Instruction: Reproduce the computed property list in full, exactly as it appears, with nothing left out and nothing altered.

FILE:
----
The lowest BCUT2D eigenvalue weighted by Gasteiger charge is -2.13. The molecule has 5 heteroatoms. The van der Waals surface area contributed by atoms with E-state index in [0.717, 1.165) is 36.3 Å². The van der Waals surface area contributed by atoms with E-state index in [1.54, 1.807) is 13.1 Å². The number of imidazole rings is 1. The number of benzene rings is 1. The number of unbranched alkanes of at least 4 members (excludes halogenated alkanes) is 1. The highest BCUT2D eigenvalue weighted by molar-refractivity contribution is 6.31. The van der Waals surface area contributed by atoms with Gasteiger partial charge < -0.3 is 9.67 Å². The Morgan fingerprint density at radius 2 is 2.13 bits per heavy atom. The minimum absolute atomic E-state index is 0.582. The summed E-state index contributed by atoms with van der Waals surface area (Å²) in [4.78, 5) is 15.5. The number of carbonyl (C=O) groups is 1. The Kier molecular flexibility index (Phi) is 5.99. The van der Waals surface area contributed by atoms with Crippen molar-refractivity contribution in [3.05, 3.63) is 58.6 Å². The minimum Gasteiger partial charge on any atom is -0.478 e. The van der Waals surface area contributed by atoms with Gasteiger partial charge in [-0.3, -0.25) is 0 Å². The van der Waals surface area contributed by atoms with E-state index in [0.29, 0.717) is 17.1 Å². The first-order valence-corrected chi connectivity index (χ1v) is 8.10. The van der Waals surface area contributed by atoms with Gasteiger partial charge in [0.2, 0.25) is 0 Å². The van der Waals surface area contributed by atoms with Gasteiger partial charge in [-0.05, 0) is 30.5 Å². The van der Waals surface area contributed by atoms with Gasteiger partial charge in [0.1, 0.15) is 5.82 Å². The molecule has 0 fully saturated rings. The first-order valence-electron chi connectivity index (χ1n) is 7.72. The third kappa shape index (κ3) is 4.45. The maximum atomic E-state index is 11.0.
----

The lowest BCUT2D eigenvalue weighted by Gasteiger charge is -2.13. The molecule has 5 heteroatoms. The van der Waals surface area contributed by atoms with E-state index in [0.717, 1.165) is 36.3 Å². The van der Waals surface area contributed by atoms with E-state index in [1.54, 1.807) is 13.1 Å². The number of imidazole rings is 1. The number of benzene rings is 1. The number of unbranched alkanes of at least 4 members (excludes halogenated alkanes) is 1. The highest BCUT2D eigenvalue weighted by molar-refractivity contribution is 6.31. The van der Waals surface area contributed by atoms with Gasteiger partial charge < -0.3 is 9.67 Å². The Morgan fingerprint density at radius 2 is 2.13 bits per heavy atom. The minimum absolute atomic E-state index is 0.582. The summed E-state index contributed by atoms with van der Waals surface area (Å²) in [4.78, 5) is 15.5. The number of carbonyl (C=O) groups is 1. The Kier molecular flexibility index (Phi) is 5.99. The van der Waals surface area contributed by atoms with Crippen molar-refractivity contribution in [3.05, 3.63) is 58.6 Å². The minimum Gasteiger partial charge on any atom is -0.478 e. The van der Waals surface area contributed by atoms with Gasteiger partial charge in [-0.3, -0.25) is 0 Å². The van der Waals surface area contributed by atoms with E-state index in [0.29, 0.717) is 17.1 Å². The first-order valence-corrected chi connectivity index (χ1v) is 8.10. The van der Waals surface area contributed by atoms with Gasteiger partial charge in [0.2, 0.25) is 0 Å². The van der Waals surface area contributed by atoms with Gasteiger partial charge in [-0.05, 0) is 30.5 Å². The van der Waals surface area contributed by atoms with Gasteiger partial charge in [0.1, 0.15) is 5.82 Å². The molecule has 0 fully saturated rings. The first-order valence-electron chi connectivity index (χ1n) is 7.72. The third kappa shape index (κ3) is 4.45. The maximum atomic E-state index is 11.0.